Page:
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The Sound of Gravel: A Memoir


The Sound of Gravel: A Memoir

There are few books that have gripped me as tightly and affected me as strongly as THE SOUND OF GRAVEL, a riveting memoir by debut author Ruth Wariner. Raised by a polygamist family on a ramshackle farm in rural LeBaron, Mexico, Ruth was born into a complicated and often harrowing combination of neglect, brainwashing and ignored abuses. As the 39th of her father's 42 children, she has lived through enough experiences for 10 lifetimes, and her story demands to be told. While finding the courage and acceptance to write about such a disturbing upbringing would be impossible for most, Wariner has found a way to turn her hardships into a powerful, enlightening work.

Ruth’s story began even before her birth, when her grandfather, Alma Dayer LeBaron, formed an extreme Mormon sect in Mexico, safe from the eyes of the authorities. LeBaron believed polygamy to be the highest form of religion, leading to his excommunication from the Church of Latter-Day Saints. Initially, Ruth’s mother’s parents were huge supporters of LeBaron and his son Joel’s beliefs, but they quickly became disillusioned by the men’s inability to take care of their multiple wives and children. Unfortunately, by the time they left the community, their daughters --- including Ruth’s mother, Kathy --- were all living as plural wives with too many children to count. Soon after, Joel LeBaron, the community’s “Prophet” and Kathy’s husband, was brutally murdered by his own brother in a bid for power. Although Ruth’s mother remarried, her new husband was not much of an improvement.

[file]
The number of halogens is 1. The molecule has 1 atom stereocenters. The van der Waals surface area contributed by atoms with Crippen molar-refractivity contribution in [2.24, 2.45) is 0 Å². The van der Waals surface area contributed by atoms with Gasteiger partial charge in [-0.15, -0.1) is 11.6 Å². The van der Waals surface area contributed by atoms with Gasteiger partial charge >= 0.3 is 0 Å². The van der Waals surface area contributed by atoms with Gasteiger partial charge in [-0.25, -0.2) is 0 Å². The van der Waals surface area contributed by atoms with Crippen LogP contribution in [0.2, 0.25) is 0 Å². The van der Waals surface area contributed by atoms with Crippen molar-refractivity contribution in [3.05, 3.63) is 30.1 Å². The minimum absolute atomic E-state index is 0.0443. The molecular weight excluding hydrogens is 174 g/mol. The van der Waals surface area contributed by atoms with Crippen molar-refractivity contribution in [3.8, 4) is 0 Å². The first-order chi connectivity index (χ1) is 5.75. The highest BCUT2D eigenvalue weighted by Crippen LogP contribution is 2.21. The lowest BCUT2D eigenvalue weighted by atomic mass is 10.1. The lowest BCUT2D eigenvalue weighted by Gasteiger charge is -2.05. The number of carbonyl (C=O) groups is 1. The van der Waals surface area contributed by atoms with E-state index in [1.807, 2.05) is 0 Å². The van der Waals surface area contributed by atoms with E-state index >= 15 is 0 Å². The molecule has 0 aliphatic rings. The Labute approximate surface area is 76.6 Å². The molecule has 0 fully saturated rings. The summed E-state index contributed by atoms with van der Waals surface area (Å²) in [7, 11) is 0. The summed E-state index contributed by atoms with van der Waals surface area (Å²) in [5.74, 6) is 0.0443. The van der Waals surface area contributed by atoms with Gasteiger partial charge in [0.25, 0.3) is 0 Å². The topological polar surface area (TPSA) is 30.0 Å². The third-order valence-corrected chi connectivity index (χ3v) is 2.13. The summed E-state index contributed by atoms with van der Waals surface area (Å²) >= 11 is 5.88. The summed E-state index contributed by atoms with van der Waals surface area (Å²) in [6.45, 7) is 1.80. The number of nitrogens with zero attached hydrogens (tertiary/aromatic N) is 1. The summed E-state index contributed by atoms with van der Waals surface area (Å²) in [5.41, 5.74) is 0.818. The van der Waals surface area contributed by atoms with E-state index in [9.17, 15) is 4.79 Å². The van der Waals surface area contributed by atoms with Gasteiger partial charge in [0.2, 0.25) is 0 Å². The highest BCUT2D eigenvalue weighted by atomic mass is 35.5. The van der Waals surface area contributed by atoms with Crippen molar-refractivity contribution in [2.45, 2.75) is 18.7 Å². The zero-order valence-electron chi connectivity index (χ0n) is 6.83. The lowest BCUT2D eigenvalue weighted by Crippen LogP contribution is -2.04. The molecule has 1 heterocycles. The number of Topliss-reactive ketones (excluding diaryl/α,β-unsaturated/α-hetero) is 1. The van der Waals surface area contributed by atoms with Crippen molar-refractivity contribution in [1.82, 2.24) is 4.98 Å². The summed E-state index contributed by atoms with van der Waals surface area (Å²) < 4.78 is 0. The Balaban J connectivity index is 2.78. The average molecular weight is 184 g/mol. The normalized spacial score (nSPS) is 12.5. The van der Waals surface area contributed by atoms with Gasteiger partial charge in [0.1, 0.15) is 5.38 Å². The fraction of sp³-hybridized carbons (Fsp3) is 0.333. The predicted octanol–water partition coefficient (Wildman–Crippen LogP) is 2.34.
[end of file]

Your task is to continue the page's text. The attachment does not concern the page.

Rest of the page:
"Whether you are curious about the realities of polygamy or enjoy stories about courageous, inspiring women, THE SOUND OF GRAVEL will keep you absolutely riveted."

When we first meet Ruth, she is living in a tiny house with no electricity or running water, sharing a bed with her older, bed-wetting, developmentally disabled sister, Audrey. Wariner deftly writes from the perspective of her childhood self, recalling with startling innocence the stench of mouse droppings and the sensation of waking up soaking wet. For the reader, it is immediately clear that something is very, very wrong, but there is nothing to do but read on and hope for the best. As young Ruth guides us through her day, it is obvious that there is not a lack of love in her household, as unusual though it may be. Kathy clearly lives for her children and often bends their religious rules to allow for luxuries like television and sweet treats. Still, Kathy often has trouble seeing past her devotion to her new husband, Lane, often at the expense of her children. Lane himself is a bit of a failure --- clumsy, unambitious and not very involved as a father, despite his multiple families and numerous children.